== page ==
The last one is where I’ll offer thoughts today, because I’m sure someone will resurrect the venture capital DAO soon, and it’s going to be wildly misunderstood on all sides.

For starters, believe me: DAOs are NOT going to replace venture capitalists.

Startups and early-stage communities will always benefit from well-networked, strategic investors more than dumb pools of passive capital. In theory, a DAO could contain more well-connected, strategic investors than the venture capital community. In practice, early experiments are more likely to attract passive capital.

It’s difficult to drive any sort of meaningful, active engagement from community investment funds, which highlight the tragedy of the commons:

Someone still needs to do the work of sourcing/selecting deals, supporting investments, and shepherding them to some sort of positive financial exit. There’s too much wet code there, and it’s better to have a person or team with some sort of investment acumen and reputational skin in the game steering the ship.

This is especially true since venture capital is more competitive and easier to access than ever before. I don’t envision many scenarios where a crowd-curated DAO is able to access deals more efficiently than their Patagonia-cloaked counterparts. Early iterations will struggle with adverse selection issues.

The better way to look at DAOs is that they present a radical change in how easy it would be for venture capitalists to raise money from new LPs. This could give rise to a new type of strategic, value-added investor.

Imagine a DAO that raises $1 billion, but instead of allocating capital to investments, the entity allocates to new managers.

Who would be the winners and losers in that paradigm?


  • Emerging market investment targets. Fund managers with local ties and relationships could find it easier to raise money from a global capital pool and deploy resources to local teams.

  • Sin industries. It’s tough for major pensions or endowments to - even indirectly - fund porn, drugs, and gambling. Individuals, especially those who may be protected by anonymity, may have fewer inhibitions.

  • Mega long-term bets like virtual world infrastructure, space travel, quantum computing, etc. Things that no one but the tech oligopoly dares to fund because they don’t fit the typical 5-7 year investment horizon of VCs.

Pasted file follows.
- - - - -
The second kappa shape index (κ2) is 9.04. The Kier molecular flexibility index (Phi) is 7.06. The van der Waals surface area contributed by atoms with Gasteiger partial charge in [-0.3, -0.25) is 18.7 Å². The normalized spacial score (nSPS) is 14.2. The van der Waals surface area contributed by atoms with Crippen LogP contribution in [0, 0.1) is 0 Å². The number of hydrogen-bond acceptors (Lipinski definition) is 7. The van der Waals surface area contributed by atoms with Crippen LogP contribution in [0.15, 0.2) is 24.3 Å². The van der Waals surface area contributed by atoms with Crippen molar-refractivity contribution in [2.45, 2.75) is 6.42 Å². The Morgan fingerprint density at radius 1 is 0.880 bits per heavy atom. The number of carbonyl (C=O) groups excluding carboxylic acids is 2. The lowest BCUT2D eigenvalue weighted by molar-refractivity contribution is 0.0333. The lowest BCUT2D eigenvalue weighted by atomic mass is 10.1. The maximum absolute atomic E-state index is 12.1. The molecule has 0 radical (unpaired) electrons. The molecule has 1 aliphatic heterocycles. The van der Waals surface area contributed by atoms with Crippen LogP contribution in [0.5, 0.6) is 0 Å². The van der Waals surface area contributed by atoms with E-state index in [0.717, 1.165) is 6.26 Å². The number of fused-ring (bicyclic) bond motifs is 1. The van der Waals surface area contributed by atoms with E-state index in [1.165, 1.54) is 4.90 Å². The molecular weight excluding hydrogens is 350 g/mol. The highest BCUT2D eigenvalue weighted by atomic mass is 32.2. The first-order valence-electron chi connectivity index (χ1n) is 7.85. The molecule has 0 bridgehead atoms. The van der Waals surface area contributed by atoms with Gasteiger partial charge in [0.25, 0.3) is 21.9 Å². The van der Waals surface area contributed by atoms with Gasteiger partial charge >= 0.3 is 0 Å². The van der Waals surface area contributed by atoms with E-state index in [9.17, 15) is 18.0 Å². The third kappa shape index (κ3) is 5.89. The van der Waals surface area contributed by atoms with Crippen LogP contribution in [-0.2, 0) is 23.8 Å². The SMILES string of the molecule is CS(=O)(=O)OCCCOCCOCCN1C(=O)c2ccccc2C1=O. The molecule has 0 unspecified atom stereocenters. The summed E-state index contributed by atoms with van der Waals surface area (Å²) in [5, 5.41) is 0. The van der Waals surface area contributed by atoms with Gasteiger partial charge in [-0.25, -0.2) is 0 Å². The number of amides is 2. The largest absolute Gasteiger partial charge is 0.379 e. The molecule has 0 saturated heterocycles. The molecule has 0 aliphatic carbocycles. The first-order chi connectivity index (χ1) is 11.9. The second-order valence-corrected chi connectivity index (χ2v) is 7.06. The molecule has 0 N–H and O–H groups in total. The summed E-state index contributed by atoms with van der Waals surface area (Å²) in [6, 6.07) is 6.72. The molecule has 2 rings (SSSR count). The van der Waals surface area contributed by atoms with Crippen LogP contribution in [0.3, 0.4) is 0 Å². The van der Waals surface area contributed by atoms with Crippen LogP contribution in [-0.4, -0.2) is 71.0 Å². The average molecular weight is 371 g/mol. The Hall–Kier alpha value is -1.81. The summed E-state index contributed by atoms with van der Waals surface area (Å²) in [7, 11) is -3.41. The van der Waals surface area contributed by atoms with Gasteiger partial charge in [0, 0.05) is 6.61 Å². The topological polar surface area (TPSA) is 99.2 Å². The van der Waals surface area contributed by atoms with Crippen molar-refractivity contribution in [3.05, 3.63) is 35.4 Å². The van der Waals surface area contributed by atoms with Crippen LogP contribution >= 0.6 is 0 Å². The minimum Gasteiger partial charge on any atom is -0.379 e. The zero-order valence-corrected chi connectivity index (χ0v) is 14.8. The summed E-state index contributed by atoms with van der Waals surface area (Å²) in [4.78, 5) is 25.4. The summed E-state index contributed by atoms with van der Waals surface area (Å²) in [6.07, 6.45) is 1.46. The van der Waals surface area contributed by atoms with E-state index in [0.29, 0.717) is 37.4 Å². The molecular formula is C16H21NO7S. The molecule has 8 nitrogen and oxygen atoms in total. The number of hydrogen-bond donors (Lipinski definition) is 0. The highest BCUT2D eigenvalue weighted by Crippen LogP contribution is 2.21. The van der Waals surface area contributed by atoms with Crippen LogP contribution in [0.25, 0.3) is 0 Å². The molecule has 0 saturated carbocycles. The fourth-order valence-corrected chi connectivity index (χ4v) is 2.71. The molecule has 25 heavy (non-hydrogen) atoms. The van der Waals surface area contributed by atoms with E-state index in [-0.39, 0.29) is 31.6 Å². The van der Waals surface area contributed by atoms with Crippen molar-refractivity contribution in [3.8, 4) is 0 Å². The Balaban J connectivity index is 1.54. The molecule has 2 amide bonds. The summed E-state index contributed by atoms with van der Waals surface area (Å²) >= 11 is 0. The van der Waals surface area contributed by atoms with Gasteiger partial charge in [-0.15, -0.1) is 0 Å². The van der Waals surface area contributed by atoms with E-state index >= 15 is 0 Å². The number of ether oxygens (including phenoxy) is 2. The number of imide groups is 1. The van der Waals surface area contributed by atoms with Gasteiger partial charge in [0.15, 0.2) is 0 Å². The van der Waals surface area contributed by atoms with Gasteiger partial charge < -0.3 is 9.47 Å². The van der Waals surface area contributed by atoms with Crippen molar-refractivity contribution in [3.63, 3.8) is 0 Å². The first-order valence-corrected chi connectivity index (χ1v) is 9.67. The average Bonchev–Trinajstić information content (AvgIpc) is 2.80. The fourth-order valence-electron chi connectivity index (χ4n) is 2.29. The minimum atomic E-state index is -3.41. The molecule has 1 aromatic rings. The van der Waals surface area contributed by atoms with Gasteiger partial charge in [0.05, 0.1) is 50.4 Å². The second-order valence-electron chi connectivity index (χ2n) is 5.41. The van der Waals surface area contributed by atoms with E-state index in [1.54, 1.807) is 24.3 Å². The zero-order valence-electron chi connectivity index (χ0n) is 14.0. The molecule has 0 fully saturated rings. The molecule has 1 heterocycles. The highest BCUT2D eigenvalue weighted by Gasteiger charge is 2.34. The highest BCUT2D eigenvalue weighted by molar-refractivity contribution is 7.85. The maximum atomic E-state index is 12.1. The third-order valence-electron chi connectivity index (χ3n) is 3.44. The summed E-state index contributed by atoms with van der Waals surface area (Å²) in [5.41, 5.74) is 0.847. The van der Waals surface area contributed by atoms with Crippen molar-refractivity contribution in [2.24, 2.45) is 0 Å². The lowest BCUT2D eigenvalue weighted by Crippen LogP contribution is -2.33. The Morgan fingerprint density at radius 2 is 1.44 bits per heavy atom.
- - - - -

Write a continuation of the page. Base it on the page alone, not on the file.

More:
• Global unaccredited investors. DAOs can take their money without the antiquated rules of the SEC.

  • Non-U.S. VCs. If DAOs open up massive pools of retail investment capital, US funds won’t necessarily be able to access them given restrictions they will have about accepting commitments from non-accredited investors.

  • Actual value-added individuals whose specialty is in communication/branding, network, and relationships. The first three people I thought of here were @melt_dem @katherinewu & @soona (all three moved to VC in the past two years, so maybe it’s moot), so maybe DAOs will also empower women GPs, in an industry biased against women and POC.


  • Late stage money. This is already a brutally competitive industry. You can envision highly specialized investment managers swooping in to late stage deals with “2 and 10” or even “2 and 5” structures in return for lower minimum return thresholds. They could pass more of the capital gains to DAO holders. Over time, this would drive market rates for “carry” down significantly for all but the very upper echelon of managers. (This seems like less of a risk in early stage VC.)

  • “Let me know how can I help and who else is investing” Patagonia-nites. It’s no longer valued or impressive to merely wear a vest and chase hot deals. Having a traditional fund becomes less of a moat as entrepreneurs can consider investments from managers who have access to potentially massive amounts of follow-on capital.

What do you think?


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Messari Compression Algorithm

Content and thoughts from around the web as summarized by the Messari team.

🔐 [Analysis] Crypto Mega Theses - From April worth a Re-Read

Multicoin’s Kyle Samani broke down his firm’s three “mega theses” for crypto as an asset class. The firm invests in: